From February to March 2014, Spang presented his "Bently Spang: On Fire" exhibition at the University of Wyoming Art Museum, which told the story of the 2012 Ash Creek wildfire.[15] In July 2017, Spang presented the video installation "War Shirt #6 – Waterways" as part of his Modern Warrior Series, at the Dry Creek Schoolhouse in Belgrade, Montana.[16][17] The installation was a series of moving images within a steel war shirt conveying Spang's relationship with water.[18]

Awards and recognition[edit]

In 2003, Spang won an Outstanding Alumni Award from MSU Billings for "Exceptional Contribution"[19] and a Woodrow Wilson Foundation: Imagining America grant. The next year, he was awarded a Paul G. Allen Family Foundation Grant for his residency in conjunction with the Techno Powwow Project. Spang has also gained artist fellowships from the Creative Capital Foundation and the Joan Mitchell Foundation.[11] He was one of the eight artists who received the 2017 Artist's Innovation Award from the Montana Arts Council.[20]

References[edit]

  1. ^ a b "Bently Spang: Techno Powwow". Creative Capital. New York, NY. Archived from the original on April 14, 2013. Retrieved December 20, 2012.
  2. ^ a b Mattes, Catherine. "Bently Spang". Museum of Contemporary Native Arts. Institute of American Indian Arts. Archived from the original on January 14, 2013. Retrieved December 19, 2012.
  3. ^ Bently Spang
  4. ^ The artist
  5. ^ a b c Hansen, Emma I. (2007). Memory and Vision: Arts, Cultures, and Lives of Plains Indian People. Cody, Wyoming: Buffalo Bill Historical Center. ISBN 978-0-295-98580-0.
  6. ^ "American Indian Housing Initiative Will Link Tribal and Academic Communities". College of Agricultural and Life Sciences. University of Wisconsin-Madison. May 18, 2005. Retrieved August 13, 2018.
  7. ^ a b c d Rod, Luann (August 13, 2018). "Bently Spang examines culture with humor in Emerson installation". Bozeman Daily Chronicle. Bozeman, Montana. Retrieved December 19, 2012.
  8. ^ "Bently Spang". SMFA Boston. Archived from the original on November 3, 2013. Retrieved March 25, 2013.
  9. ^ "Spang is UW American Indian Studies Program Eminent Artist in Residence". University of Wyoming. January 7, 2014. Retrieved August 28, 2015.
  10. ^ "bently spang". ArtMuseum.org. Yellowstone Art Museum. Retrieved August 13, 2018.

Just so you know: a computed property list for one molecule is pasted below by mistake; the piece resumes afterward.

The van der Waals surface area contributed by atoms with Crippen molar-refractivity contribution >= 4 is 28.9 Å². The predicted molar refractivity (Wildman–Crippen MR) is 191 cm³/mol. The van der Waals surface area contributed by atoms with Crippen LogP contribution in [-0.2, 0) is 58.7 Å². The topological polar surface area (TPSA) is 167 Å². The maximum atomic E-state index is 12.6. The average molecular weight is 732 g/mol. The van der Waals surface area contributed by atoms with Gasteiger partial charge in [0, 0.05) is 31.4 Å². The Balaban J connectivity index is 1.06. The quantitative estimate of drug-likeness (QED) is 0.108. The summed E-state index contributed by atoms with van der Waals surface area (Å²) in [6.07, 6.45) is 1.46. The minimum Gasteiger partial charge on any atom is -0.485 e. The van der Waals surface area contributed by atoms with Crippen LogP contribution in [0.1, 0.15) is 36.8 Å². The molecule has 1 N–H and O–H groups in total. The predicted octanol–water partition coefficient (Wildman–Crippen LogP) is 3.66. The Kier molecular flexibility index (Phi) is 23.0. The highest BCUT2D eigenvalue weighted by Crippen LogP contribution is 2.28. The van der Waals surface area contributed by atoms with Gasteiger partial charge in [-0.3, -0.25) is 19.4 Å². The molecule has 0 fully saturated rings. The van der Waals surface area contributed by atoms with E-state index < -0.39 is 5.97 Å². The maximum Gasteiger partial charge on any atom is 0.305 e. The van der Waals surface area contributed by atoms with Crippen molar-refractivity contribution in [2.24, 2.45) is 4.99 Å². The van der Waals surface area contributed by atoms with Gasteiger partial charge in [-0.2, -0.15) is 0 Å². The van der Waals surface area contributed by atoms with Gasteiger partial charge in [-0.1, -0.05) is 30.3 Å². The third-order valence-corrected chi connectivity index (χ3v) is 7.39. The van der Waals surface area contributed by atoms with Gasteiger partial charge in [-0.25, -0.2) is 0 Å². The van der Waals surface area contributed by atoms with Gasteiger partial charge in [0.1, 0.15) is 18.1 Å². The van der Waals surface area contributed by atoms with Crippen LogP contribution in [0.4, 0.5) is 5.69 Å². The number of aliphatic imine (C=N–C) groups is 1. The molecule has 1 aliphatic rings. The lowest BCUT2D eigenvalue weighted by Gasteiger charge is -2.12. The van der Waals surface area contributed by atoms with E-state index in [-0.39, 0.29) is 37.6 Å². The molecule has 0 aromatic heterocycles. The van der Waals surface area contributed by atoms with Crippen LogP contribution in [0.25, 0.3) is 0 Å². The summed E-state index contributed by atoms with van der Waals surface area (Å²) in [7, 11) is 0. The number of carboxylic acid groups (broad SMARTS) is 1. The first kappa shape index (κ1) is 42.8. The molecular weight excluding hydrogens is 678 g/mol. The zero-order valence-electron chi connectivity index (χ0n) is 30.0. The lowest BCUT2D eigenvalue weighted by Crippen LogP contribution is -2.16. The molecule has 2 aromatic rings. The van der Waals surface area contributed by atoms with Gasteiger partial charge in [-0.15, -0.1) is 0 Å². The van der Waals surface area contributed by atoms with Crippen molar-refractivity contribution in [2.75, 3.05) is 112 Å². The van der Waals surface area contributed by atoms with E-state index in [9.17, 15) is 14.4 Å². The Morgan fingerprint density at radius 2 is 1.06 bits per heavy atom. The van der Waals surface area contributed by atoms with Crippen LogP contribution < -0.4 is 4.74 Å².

11. ^ a b Hoffman, Elizabeth Delaney (2012). "Leap of Faith". American Indians and Popular Culture, Volume 1. Santa Barbara, California: Praeger. p. 201. ISBN 978-0313379901.
  12. ^ Patricia A., Johnston (2006). Seeing High & Low: Representing Social Conflict in American Visual Culture. Berkeley, CA: University of California. pp. 138–9. ISBN 9780520241886.
  13. ^ "Bently Spang: Techno Powwow: Overview". Creative Capital. New York, NY. Retrieved August 13, 2018.
  14. ^ Larsen, Jessica Hunter (Fall 2007). "Tekcno Powwow: Ancient Rhythms for the I-Pod Generation" (PDF). La Tertulia. 23 (3). Retrieved August 18, 2018.
  15. ^ "Eminent Artist in Residence Bently Spang Public Programs Scheduled at UW". University of Wyoming. January 31, 2014. Retrieved August 13, 2018.
  16. ^ Webb, Jaci (July 20, 2017). "WaterWorks series features celebrated Northern Cheyenne artist Bently Spang". Billings Gazette. Retrieved August 13, 2018.
  17. ^ Ragain, Melissa (August 17, 2018). "Artists Reflect on Water Scarcity in a Gentrifying Montana Town". Hyperallergic. Retrieved August 18, 2018.
  18. ^ Gianelli, Sarah (July 19, 2017). "'WaterWorks' flows to the wetlands". Explore Big Sky. Retrieved January 8, 2018.
  19. ^ "Outstanding Alumni of the 2nd Millennium". Montana State University Billings. Archived from the original on November 6, 2012. Retrieved December 19, 2012.
  20. ^ Webb, Jaci (January 2, 2018). "Northern Cheyenne artist Bently Spang wins MAC award". Billings Gazette. Retrieved August 13, 2018.

External links[edit]